What Ash says...

Most macro lenses are very good. Let build quality and your pocket book be your guide. MF works great unless your subject demands AF, though I can admit to using AF on bugs (hand held!) on occasion.

Steve
11-21-2009, 08:39 PM   #8
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Manual focus 1:2 magnification macro lenses are common, and provide excellent image quality at low cost.

But, small bugs require more than 1:2 magnification and lenses shorter than around 90mm tend to scare bugs away. In general, shorter focal length macro lenses, while easier to hand-hold, are more difficult to arrange lighting for and because of the wider angle include more background, tending to clutter an image. Here's an example (same actual background):


Manual Focus is sufficient if the lens will be dedicated to macros, but AF is nice if 90-105mm lens is expected to double as a mild telephoto for portraits.

If I were starting over, I'd probably look for something like an 90-105mm, 1:1, f2.8, AF lens.

The Macro lens I use most often is an ancient Macro-Takumar 50mm f4 1:1.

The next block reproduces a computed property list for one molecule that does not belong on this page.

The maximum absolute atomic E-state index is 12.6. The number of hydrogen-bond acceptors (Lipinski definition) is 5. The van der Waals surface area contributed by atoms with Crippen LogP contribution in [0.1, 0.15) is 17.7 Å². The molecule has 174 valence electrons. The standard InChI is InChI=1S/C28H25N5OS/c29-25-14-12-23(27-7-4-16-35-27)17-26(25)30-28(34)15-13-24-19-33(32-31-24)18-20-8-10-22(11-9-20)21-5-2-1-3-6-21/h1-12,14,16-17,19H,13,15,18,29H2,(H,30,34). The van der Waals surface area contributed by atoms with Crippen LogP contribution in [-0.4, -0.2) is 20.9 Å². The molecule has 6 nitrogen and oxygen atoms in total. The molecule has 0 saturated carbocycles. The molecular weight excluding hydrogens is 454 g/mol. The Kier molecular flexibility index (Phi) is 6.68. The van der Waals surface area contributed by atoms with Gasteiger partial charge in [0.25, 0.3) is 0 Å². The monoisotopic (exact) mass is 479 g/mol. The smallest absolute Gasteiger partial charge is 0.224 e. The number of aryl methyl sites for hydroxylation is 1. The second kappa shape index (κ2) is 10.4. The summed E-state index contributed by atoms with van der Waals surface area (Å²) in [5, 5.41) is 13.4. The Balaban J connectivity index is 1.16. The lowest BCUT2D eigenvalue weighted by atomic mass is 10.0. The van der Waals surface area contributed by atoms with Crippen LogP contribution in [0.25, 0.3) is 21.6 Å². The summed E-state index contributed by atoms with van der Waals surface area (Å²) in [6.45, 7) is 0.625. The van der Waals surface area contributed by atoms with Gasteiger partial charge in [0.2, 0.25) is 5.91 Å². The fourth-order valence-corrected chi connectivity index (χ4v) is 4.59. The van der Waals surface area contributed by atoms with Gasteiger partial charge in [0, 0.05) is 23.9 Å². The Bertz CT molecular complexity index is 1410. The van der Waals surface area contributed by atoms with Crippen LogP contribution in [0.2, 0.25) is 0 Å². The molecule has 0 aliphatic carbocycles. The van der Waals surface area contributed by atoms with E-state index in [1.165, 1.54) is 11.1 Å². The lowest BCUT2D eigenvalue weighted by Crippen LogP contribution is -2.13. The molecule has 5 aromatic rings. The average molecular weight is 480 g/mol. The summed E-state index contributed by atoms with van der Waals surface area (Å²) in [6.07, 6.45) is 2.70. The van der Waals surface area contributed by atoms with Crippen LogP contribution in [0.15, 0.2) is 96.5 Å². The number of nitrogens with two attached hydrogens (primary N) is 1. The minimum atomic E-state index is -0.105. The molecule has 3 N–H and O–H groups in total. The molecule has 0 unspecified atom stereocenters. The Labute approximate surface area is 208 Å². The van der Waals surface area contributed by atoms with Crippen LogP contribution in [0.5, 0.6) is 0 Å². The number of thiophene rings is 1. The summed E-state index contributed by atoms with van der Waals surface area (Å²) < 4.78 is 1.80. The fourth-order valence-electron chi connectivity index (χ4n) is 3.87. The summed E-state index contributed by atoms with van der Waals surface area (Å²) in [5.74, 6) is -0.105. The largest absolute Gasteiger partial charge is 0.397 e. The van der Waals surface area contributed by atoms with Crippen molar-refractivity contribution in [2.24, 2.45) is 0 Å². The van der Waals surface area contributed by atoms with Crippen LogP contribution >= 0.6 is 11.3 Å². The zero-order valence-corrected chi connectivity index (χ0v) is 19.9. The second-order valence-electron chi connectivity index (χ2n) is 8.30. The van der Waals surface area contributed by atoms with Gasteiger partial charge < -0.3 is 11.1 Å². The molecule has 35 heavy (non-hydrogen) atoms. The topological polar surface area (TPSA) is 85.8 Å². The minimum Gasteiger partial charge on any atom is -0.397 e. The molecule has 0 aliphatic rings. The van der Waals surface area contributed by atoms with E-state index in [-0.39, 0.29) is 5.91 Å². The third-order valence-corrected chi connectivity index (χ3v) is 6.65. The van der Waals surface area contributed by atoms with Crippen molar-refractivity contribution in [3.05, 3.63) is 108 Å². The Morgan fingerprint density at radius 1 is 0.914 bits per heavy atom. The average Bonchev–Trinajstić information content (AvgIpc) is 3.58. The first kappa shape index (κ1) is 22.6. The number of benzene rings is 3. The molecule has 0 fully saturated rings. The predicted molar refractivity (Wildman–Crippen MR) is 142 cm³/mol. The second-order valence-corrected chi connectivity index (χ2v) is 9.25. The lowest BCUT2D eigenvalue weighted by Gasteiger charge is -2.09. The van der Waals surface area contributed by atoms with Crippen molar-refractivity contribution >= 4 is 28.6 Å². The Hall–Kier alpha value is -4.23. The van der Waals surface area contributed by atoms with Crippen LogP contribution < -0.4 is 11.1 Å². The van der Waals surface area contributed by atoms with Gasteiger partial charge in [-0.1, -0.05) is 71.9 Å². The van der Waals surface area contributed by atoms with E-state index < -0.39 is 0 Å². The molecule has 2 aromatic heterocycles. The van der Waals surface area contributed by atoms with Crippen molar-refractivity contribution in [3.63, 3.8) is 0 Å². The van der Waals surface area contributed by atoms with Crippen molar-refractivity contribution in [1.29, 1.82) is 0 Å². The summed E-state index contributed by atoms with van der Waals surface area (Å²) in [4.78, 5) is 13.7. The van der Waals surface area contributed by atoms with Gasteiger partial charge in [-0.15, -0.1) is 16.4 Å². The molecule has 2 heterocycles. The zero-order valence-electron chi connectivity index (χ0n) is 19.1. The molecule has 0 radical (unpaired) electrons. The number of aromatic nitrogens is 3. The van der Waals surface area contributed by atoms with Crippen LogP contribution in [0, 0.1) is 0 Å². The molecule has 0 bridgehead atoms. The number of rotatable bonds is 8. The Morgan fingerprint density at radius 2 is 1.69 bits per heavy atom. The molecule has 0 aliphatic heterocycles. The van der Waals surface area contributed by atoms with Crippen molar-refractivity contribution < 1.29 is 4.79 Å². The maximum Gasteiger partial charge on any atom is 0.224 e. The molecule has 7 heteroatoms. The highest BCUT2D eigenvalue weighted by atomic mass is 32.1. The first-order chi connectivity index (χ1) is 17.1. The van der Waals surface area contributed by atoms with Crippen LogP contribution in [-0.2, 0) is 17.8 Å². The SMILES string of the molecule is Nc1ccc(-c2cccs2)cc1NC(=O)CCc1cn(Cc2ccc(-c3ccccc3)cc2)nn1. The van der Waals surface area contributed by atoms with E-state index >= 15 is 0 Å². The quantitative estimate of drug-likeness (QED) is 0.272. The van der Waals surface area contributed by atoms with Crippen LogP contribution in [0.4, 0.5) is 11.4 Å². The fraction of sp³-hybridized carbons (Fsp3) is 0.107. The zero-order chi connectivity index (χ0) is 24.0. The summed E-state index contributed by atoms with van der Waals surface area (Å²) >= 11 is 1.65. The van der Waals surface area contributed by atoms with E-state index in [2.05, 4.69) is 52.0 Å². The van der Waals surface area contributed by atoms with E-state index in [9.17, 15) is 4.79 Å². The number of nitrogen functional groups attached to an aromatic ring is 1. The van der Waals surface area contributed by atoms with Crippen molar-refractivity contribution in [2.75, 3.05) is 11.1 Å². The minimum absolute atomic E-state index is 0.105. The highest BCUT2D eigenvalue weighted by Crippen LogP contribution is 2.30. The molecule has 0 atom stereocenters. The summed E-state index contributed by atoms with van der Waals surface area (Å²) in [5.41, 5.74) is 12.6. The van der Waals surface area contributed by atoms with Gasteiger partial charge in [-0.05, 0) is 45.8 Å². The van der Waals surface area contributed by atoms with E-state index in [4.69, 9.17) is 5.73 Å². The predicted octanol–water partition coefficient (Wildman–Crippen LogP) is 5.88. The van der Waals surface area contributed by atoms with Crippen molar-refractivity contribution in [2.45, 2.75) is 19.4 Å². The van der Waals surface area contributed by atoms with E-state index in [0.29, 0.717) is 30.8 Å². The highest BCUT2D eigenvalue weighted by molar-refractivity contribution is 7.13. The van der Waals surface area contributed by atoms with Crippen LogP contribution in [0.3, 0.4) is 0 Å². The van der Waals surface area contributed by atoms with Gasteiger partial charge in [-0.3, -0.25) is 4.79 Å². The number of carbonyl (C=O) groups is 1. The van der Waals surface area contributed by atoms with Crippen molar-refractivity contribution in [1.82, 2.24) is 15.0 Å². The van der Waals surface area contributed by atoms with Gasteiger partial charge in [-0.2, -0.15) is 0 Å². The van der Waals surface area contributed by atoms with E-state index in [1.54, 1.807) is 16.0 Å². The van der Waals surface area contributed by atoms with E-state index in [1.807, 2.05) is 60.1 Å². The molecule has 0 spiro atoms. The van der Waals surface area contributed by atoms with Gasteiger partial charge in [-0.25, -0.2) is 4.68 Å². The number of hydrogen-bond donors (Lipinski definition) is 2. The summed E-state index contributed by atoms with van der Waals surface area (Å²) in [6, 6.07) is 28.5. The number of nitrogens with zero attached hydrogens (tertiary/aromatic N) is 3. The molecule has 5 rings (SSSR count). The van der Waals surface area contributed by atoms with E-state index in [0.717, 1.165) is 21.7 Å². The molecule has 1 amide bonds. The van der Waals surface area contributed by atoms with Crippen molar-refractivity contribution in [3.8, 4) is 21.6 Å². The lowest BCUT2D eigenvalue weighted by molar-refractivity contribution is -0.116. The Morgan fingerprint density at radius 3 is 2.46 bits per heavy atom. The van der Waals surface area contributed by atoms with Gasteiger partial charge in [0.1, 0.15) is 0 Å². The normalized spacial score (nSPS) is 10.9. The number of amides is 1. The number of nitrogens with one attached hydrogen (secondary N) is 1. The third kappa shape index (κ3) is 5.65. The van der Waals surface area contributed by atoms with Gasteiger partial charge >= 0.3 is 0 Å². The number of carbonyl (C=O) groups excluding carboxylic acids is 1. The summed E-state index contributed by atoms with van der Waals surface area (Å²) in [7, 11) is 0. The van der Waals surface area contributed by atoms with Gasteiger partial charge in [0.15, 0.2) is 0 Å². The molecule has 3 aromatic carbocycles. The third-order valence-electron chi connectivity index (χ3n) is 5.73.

Dave in Iowa


Last edited by newarts; 11-22-2009 at 03:52 AM.
11-22-2009, 12:12 AM   #9
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Don't forget extension tubes

Extension tubes are a very economical route for macro photography. Especially on the Pentax system where you have many options for manual aperture adjustment.



edit:
You can turn any high-quality lens into a macro lens with extension tubes. I'm sure there's a trade-off somewhere but I've had had nothing but exceptional results.

Last edited by jadedrakerider; 11-22-2009 at 02:08 PM. Reason: Adding
11-22-2009, 12:51 AM   #10
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Thanks guys!

I actually ended up getting this...

Pentax Lens Review and Specification Database - 105mm F2.8

I can't seem to figure out of its 1:1 though.

Would it still benefit to use tubes? And maybe a hood?
11-22-2009, 01:22 AM   #11
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I don't think this would benefit from an extension tube. I mean, certainly its magnification would increase, but you'd lose a lot of light by the same token.

The real beauty of the extension tubes is the ability to use any lens you want.

*Shorter focal length have greater depth of field, but you have to get closer to your subject.

Not a problem, as long as your subject isn't alive.

*I am not totally confident about the factuality of this statement.